Friday, August 25, 2006

Hendry Proposed Property Taxes Higher

Hendry Has Third Highest County Tax Rates, Huge Assessment Increases

LABELLE, FLORIDA -- Because Hendry county commissioners and the
Hendry school board have historically levied one of the highest
property tax rates in Florida, Hendry property owners should not be
surprised when they open their mail this week to see the 2006 notice
of proposed property taxes with higher taxes proposed. Tax payers can
expect increases from 10% to 300% over last year if the proposed
budgets are all individually approved at September public hearings.
Public hearings begin September 5 at the school board in Clewiston,
then the county commission meets in Clewiston September 12, South
Florida Water Management District in West Palm Beach on September 13,
followed by the Hendry Glades Hospital board in Clewiston September 14.

Hendry county taxpayers on average pay about 2% ( or 20 mills)
of assessed property value each year to the local government and
school board. Local boards for recreation, fire, lighting, and
waste fees get another quarter percent or so of property value in
addition. Only Pinellas and St. Lucie county have a higher rate
according to a study of 38 south and central Florida citrus producing
counties by the University of Florida. Pinellas has a rate of 2.9%
while St. Lucie is at 2.1%. The lowest Florida property tax rate is
Collier county at 1.2%. Glades county, also at the highest tax rates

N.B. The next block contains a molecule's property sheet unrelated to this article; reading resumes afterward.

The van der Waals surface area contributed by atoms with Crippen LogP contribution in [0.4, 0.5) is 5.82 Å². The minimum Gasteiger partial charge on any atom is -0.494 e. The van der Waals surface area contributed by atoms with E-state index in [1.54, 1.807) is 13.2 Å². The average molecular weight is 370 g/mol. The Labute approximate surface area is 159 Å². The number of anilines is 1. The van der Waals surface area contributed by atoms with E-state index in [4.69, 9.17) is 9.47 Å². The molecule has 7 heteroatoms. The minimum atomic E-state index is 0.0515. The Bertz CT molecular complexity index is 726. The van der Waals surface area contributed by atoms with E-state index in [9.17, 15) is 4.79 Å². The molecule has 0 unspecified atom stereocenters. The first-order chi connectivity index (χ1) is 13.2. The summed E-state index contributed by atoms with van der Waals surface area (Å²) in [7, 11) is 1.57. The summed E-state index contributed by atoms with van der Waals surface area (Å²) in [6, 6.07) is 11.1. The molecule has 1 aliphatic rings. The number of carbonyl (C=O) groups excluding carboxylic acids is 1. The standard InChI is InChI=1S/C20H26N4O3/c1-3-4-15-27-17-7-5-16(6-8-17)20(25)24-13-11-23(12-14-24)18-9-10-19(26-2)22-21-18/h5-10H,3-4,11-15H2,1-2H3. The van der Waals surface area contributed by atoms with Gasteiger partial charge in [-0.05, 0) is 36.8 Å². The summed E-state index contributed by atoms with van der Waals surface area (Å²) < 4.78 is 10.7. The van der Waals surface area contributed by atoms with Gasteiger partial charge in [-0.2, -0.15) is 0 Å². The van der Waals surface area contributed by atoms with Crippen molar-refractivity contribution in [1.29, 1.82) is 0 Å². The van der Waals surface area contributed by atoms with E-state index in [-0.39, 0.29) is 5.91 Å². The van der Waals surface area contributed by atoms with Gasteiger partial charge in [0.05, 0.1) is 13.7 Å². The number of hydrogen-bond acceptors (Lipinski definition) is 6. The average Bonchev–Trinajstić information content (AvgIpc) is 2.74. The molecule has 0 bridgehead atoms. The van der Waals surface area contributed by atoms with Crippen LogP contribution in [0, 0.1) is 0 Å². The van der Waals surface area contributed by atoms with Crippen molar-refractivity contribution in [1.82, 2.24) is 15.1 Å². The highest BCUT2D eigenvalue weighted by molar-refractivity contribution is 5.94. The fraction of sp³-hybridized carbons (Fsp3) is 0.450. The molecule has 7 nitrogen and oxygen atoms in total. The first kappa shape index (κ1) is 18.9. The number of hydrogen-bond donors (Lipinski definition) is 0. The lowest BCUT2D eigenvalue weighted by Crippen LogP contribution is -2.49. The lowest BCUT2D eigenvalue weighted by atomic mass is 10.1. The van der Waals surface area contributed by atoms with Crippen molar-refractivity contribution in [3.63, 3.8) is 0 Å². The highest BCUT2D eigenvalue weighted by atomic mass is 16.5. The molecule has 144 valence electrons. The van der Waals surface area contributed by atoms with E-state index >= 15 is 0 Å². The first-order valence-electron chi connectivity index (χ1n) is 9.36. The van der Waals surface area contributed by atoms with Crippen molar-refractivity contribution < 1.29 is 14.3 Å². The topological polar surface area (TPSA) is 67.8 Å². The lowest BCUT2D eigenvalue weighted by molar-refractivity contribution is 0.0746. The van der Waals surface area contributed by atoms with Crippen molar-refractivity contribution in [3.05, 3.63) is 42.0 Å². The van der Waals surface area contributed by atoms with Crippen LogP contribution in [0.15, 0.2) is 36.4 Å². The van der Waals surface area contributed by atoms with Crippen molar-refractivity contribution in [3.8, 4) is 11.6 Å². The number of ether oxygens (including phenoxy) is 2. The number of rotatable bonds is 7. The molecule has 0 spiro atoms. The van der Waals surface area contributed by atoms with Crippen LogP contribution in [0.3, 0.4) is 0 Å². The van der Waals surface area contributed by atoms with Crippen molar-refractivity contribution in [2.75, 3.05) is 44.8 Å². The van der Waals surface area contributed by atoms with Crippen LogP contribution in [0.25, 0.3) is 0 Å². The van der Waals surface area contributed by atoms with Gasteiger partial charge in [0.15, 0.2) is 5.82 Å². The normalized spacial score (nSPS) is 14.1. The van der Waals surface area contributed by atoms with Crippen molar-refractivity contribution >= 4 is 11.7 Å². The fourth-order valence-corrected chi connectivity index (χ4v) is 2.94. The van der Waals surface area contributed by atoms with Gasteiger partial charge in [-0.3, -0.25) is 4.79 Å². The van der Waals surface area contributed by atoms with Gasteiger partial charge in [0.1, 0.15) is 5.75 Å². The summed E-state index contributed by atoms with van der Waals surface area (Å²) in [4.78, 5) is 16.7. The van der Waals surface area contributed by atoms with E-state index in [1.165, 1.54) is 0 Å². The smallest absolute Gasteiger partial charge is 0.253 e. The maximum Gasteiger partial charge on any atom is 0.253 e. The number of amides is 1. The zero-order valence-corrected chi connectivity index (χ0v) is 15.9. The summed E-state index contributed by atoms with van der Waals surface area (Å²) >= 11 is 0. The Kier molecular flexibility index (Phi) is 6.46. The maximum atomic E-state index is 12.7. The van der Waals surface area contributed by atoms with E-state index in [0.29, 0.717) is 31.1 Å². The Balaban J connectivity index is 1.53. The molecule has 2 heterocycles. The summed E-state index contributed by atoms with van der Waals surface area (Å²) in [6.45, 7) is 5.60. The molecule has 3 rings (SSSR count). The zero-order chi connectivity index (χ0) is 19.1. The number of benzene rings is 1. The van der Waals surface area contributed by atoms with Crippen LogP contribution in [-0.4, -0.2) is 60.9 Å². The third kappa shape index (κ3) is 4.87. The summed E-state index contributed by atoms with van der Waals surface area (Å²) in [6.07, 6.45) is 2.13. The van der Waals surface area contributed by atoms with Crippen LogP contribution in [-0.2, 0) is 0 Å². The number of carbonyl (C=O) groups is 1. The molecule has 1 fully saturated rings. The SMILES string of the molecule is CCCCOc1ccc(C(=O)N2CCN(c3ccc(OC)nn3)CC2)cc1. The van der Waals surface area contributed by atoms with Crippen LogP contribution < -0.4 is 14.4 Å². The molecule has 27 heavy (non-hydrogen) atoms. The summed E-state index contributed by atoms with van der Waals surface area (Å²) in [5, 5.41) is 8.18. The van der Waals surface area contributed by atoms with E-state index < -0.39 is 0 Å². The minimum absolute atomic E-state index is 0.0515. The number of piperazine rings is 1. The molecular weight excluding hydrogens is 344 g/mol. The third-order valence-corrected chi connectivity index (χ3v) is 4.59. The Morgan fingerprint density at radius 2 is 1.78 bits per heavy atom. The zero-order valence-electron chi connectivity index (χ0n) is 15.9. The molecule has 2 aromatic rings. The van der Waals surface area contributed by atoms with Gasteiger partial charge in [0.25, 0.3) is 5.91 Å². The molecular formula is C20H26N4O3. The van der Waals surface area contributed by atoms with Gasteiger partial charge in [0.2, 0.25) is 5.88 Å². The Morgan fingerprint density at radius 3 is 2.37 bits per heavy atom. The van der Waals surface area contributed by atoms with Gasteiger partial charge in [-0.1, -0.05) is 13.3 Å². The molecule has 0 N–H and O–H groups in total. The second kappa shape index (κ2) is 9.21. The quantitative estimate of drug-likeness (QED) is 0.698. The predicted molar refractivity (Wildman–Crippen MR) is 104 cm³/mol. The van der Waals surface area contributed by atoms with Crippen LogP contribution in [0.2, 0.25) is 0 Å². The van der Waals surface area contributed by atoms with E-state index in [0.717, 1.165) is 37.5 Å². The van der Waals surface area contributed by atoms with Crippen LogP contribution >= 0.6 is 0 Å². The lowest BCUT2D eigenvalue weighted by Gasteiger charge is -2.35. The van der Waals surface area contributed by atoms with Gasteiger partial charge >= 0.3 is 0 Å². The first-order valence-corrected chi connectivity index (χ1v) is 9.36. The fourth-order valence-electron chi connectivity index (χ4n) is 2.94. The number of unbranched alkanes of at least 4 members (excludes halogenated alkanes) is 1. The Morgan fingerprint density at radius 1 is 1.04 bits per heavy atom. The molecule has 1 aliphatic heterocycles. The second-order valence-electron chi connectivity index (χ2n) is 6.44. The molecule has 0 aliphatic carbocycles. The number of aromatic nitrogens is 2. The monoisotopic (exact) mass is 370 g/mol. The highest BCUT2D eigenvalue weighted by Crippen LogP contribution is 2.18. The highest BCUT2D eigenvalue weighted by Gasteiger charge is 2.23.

is at 1.9%, the fourth highest county property tax rate in the study.

A typical homeowner with a home market value of $150,000 and a
homestead exemption in Hendry can expect to pay about $1600 in
property taxes and an additional $375 to local boards and special
districts. This is about a 10% increase over last year. Even if tax
millage rates remain the same as last year, county government and
schools can expect windfall amounts of extra income due to the huge
property value tax assessment increases in the county over the year.
The county commission and school board, etc. get the tax on the
county's assessed property value which has increased far more than
the inflation rate.

A vacant lot owner in Port LaBelle gets hit hardest this year.
Property taxes in the 32,000 acre subdivision of mostly empty lots
skyrocketed from last year's $305 per lot to this year's proposed
$810, almost a three-fold increase. Lot owners also must pay an
additional $61 for fire, maintenance, and water control. Much of the
"value" increase is due to speculation by a few builders and
investors who last year purchased lots at prices averaging about
$32,000 per lot. The percentage of actual "users" of Port LaBelle
vacant lots in extremely small. Most all sales were by builders and
real estate agents hoping for a quick turnover. The property
appraiser's office picks up these sales prices from the court
recordings. Based on those sales, Hendry's property appraiser says
all vacant lots have thus appreciated about 1600% in two years and
tagged each lot with an assessed value of $32,000. Realistically, it
is unlikely that the average lot owner can sell a lot for that amount
as there are overwhelmingly more vacant lot owners than builders and
real estate agents with the capability to buy more than a small
number of lots from the 100,000 or so lots available.

What can property owners do about high taxes? The public meetings are
an opportunity to express their views although unless a significant
number of citizens show up, nothing typically will be done. The
county commission meetings are generally the best attended with a
hundred or so attending. The Hendry school board meetings have the
smallest number of taxpayers attending. Usually no one shows up.

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